Smartphones and tablets allow consumers to stay connected, shop online, and even review bank account statements. Recent technology has taken convenience one step further, allowing consumers to use their smartphones as a mobile wallet.
A mobile wallet allows consumers to purchase products and services using one of many mobile apps available from credit card companies, technology companies, and individual merchants. Typically, the consumer links the wallet to a payment method such as a credit card or bank account. When shopping at a participating merchant, the purchase can be made simply by showing the wallet on the device at the cash register or providing the customer’s name.
Since personal information is required to use these applications, users should understand how information is stored and how to protect themselves against fraud. For example, consider this scenario: A consumer purchases an item using a mobile wallet or smartphone, which is set up to withdraw funds from a checking account. Later, the consumer misplaces the smartphone, which a thief finds and uses to tap into the mobile wallet. The thief is now able to use the consumer’s phone to make fraudulent transactions.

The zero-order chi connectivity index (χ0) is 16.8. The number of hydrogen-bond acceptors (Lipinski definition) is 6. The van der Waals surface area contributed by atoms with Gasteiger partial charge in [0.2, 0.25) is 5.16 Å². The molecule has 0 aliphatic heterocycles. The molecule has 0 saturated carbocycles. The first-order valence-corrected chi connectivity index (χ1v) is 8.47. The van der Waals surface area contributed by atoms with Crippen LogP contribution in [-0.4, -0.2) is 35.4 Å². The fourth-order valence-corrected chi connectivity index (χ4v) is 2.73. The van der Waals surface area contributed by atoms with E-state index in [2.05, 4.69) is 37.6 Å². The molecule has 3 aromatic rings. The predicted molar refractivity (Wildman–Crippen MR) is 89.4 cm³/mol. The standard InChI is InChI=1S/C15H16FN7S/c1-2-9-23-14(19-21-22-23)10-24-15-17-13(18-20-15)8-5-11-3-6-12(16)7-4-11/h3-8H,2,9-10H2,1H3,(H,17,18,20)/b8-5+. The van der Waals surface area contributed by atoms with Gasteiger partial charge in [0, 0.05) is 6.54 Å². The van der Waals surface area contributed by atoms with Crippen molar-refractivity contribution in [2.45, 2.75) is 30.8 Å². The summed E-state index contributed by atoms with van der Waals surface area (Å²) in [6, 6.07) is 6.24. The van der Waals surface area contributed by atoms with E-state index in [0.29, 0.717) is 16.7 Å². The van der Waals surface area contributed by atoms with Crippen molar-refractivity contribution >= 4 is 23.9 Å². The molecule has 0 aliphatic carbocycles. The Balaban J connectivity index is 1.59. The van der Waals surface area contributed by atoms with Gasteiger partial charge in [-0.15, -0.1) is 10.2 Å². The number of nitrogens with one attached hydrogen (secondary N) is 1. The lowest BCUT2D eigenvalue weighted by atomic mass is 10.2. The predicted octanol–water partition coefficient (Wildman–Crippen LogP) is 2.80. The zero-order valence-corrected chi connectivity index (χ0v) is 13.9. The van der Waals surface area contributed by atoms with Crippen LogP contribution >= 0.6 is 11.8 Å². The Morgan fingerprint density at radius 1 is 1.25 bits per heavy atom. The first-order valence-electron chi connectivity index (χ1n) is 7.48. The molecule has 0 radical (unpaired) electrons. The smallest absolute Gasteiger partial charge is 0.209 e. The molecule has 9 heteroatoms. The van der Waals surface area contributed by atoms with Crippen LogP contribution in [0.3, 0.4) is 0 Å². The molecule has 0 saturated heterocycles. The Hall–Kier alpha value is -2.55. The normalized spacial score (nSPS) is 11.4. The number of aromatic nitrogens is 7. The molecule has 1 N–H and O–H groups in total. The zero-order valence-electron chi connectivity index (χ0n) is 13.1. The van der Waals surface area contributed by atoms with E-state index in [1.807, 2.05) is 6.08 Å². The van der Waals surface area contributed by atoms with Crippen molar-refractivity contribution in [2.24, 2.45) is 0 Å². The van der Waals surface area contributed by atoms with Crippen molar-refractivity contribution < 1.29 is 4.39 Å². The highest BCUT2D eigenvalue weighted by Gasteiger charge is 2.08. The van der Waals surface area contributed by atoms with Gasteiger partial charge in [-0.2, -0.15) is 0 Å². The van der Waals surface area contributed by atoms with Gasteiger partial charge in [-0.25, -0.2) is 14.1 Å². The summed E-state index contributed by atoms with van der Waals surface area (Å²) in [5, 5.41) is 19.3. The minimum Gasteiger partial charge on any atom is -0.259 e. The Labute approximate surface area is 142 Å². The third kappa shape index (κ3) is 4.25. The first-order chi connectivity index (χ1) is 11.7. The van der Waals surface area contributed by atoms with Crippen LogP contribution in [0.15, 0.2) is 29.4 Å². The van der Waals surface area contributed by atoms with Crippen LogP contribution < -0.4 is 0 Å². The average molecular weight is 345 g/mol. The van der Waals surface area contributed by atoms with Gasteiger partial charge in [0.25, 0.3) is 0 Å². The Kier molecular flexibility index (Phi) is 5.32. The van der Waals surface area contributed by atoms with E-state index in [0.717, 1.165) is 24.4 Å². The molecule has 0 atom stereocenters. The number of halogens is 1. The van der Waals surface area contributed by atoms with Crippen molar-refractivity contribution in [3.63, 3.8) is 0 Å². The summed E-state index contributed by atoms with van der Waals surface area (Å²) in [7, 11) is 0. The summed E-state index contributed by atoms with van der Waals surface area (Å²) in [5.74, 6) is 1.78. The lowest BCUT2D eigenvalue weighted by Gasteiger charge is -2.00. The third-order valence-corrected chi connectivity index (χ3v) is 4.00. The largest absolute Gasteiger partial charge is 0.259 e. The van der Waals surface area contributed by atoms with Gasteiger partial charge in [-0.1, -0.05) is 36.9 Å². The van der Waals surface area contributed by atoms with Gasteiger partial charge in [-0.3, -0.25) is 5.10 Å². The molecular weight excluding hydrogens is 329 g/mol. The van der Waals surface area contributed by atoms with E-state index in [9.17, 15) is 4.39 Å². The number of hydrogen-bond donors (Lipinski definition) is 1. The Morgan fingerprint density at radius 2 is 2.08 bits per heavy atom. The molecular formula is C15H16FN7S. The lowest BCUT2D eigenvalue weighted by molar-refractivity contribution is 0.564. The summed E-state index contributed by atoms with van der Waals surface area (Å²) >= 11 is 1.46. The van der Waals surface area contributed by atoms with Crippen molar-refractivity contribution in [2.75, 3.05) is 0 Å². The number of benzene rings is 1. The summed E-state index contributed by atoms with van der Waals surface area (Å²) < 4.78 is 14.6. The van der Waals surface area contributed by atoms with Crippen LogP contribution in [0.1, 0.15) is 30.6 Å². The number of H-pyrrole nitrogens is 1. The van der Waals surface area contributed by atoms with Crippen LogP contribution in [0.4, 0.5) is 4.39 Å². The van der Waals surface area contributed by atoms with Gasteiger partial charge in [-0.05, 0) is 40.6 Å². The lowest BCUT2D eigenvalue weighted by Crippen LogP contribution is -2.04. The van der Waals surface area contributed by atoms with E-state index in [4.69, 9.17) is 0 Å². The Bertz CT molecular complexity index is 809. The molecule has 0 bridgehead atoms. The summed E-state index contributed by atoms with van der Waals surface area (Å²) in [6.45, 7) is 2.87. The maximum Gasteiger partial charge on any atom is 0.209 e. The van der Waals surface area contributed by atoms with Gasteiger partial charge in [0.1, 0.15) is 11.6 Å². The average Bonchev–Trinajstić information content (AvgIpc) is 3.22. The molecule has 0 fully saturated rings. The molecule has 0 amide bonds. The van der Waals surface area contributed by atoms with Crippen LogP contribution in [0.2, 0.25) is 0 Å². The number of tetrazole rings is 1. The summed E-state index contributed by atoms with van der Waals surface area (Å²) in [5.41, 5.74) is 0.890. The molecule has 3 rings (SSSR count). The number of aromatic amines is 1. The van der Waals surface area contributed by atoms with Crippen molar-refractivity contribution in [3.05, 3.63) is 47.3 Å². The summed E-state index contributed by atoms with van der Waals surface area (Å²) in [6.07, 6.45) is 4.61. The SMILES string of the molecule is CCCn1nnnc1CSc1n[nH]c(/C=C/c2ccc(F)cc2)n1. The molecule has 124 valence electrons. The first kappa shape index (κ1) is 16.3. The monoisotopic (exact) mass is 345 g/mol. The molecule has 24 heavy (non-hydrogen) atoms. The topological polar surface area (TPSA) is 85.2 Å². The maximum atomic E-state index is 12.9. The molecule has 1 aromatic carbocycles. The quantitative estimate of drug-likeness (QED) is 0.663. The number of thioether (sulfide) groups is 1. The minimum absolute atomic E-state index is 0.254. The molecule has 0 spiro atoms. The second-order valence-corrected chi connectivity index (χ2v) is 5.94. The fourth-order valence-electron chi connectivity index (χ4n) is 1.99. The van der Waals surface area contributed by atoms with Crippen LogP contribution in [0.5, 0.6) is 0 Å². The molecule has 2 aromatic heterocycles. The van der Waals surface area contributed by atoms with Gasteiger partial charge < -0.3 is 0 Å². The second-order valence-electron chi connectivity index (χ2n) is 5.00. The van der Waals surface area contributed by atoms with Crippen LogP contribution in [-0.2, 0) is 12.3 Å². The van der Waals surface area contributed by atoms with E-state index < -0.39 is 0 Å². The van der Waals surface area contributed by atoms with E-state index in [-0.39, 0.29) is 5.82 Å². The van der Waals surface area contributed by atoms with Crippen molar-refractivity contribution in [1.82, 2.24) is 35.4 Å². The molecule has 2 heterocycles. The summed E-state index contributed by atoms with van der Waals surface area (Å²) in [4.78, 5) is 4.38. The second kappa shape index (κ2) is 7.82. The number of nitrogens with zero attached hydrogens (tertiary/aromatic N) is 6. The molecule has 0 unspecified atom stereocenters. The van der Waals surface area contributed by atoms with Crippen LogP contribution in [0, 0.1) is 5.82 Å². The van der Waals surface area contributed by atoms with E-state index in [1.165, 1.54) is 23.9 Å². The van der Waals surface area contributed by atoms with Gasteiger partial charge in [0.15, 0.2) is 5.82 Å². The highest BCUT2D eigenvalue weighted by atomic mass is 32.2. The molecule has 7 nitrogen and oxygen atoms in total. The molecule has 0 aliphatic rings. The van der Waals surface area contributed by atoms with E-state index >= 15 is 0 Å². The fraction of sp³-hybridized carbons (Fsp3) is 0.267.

Fortunately, there are a number of ways to protect personal information when using mobile wallet applications:
Put a passcode on your smartphone. If your phone is lost or stolen, a passcode will make it harder for potential scammers to access your mobile wallet and personal information.
Research mobile wallet applications before you download. Make sure that you fully understand all terms and conditions, including if the company you’re considering sells personal information to other companies.
Enable security features to protect your mobile devices, including the ability to track, lock, and erase information remotely in case they are lost or stolen.
Update your mobile applications and software regularly.
Avoid public Wi-Fi and only use secure networks when shopping online or logging into personal accounts.
If you suspect a scam or an unfair business practice, report it to the Ohio Attorney General’s Office at www.OhioAttorneyGeneral.gov
or by calling 800-282-0515.